In installations one can also explore spatialization and dissect aspects of music. Janet Cardiff's famous Spem in Alium (with each speaker sounding one of the 40 vocal parts that one can arrange and walk among). I've explored this when I created the 'voice pyramid' and recorded myself singing individual parts of a 4-part motet, each fed through a speaker I could control and alter - EQ, timbre, reverb, volume for each of the tracks, messing with balance and performing from inside the pyramid live.With my growing love of visual (currently reading Albers' Interaction of Color post taking lighting design), I am curious about doing experiments in timbre-color associations, beyond Scriabin's color organ, visualizing retrograde inversions, visualizing fugal entrances and developments.
Another potential application is that of the solo performance piece for analyzing aspects of larger scale works. For example, I've wanted to analyze the da capo aria (with form ABA), characterized by the musical material of the A section coming back, but ornamented, found especially in baroque opera.
Application: theatrically presenting an aria where I record myself as both characters, incorporation of both live and recorded performance elements (I would also record my own accompaniment playing). I have a written plan for the Handel Giulio Cesare Aria "Son nata a lagrimar" and presenting it. Of course, I prefer collaborating (one of my favorite aspects of working in the opera context at festivals), but I believe solo experimental work to be valid ground for testing and presenting ideas (and time efficient, considering the mixture of collaborative and individual projects).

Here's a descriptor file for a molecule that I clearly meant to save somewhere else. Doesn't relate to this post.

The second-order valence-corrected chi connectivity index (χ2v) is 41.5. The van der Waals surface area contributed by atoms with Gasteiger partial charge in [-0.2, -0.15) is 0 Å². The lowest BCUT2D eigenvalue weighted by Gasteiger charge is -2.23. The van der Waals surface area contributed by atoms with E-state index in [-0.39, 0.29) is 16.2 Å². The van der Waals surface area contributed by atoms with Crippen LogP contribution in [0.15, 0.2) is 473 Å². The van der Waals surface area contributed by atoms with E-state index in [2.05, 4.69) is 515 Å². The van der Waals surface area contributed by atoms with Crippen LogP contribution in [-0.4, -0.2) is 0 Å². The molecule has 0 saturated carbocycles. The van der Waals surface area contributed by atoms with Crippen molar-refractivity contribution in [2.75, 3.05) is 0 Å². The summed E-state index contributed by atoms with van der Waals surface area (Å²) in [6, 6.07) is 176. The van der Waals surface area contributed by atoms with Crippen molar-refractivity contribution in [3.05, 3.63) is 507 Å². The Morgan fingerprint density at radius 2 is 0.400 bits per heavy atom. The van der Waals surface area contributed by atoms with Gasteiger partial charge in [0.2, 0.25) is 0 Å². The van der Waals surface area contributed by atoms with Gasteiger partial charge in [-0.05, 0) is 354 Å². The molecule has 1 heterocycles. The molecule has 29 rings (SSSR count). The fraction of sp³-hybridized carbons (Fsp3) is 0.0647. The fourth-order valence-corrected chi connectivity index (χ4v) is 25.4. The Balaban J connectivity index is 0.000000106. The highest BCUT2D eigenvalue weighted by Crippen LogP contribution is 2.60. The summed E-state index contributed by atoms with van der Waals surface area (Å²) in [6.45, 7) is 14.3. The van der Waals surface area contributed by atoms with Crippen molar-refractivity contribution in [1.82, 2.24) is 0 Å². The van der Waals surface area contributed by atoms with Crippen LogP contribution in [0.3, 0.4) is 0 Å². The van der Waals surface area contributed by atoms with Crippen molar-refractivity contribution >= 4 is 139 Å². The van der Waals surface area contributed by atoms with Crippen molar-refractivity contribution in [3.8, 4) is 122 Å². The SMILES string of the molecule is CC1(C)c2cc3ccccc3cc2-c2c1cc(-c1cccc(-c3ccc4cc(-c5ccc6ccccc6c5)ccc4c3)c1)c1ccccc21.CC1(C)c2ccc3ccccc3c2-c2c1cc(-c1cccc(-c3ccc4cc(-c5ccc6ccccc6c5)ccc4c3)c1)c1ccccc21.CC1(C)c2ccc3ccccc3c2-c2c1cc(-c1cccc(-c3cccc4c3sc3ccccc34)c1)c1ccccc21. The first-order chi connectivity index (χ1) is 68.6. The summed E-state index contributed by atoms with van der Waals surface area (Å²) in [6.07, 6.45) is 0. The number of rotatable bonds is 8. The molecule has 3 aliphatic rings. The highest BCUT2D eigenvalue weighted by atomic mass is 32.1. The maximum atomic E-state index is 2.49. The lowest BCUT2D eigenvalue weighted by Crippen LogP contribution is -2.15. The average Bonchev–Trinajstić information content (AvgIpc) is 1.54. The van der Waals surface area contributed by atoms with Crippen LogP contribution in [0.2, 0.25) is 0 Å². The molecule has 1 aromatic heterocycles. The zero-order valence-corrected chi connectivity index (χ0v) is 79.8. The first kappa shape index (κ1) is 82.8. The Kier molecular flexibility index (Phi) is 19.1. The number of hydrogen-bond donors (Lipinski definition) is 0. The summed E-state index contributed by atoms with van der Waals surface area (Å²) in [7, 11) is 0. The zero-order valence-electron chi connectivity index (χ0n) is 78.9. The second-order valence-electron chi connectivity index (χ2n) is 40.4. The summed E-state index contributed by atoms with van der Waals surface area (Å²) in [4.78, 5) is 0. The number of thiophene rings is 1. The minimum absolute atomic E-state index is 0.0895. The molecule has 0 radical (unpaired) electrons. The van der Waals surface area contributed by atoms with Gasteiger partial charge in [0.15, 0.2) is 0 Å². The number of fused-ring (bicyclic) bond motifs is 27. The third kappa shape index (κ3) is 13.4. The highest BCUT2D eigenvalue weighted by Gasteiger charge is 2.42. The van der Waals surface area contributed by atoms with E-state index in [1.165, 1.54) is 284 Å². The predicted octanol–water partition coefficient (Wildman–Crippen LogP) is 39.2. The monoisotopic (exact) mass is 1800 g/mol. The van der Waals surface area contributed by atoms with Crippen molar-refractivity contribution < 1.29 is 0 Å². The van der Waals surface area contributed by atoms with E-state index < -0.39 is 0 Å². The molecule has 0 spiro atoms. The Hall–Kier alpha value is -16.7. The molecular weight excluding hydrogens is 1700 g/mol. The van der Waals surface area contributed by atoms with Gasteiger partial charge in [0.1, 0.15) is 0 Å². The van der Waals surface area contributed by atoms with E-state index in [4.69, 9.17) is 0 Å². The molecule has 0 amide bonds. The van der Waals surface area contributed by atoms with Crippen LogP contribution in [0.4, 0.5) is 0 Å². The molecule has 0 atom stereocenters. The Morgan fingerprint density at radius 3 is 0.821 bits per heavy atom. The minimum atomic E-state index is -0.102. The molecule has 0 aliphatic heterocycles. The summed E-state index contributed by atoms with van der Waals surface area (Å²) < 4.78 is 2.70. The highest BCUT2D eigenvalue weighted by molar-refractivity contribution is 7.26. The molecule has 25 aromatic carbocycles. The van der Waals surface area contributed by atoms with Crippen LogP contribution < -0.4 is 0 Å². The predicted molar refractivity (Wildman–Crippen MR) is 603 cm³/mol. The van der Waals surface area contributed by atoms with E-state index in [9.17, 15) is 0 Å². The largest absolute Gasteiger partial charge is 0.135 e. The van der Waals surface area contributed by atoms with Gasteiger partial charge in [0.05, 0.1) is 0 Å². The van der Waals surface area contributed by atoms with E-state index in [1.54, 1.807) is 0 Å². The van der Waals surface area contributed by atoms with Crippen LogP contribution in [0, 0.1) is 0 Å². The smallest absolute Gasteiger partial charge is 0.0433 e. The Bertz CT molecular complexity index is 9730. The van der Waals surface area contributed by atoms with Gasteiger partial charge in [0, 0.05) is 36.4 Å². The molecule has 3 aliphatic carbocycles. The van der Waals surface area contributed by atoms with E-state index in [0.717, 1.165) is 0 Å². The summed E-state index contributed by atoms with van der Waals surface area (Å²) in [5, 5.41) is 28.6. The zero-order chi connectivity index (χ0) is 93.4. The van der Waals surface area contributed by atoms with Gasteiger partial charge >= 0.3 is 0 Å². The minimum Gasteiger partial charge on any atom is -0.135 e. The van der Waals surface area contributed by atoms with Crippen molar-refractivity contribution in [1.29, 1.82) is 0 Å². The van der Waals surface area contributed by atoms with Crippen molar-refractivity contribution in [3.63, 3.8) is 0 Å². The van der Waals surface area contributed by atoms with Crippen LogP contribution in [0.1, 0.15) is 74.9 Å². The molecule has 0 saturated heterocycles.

Design: Projection design (DRAM 334-354), Advanced media production DRAM 354b,
DRAM 234a/b Visual storytelling, and any you'd recommend
Music: Text, form, and narrative in programmatic music MUS 547a, The 21st century recital MUS 653b (seems amazing!), Dramatic movement for singers 504a-b, Early music repertoire for singers MUS 549a
Theater management: The artistic director's role DRAM 411(41), Managing the production process DRAM 191b, (lesser: Tessitura 1 DRAM 411(30), Law and the arts DRAM 141b)
solo or chamber, often various genres, time periods, and languages within one performance.
This is the traditional performance degree recital. How does one tackle designing for many languages and compositional styles in one program? For a set-less presentation?
Relevant example: Joyce DiDonato's "In War & Peace" recital tour, compilation
of baroque repertoire from multiple composers with the incorporation of projections, currently
nominated for a Grammy.
Application: working with a YSM/ISM student and designing for their performance
recital, doing an in-depth musical analysis of the rep chosen and potentially designing for the
whole program or for specific sets. Moving beyond projection as setting, potentially tackling
translation presentation etc. Looking at harmonic motion, etc.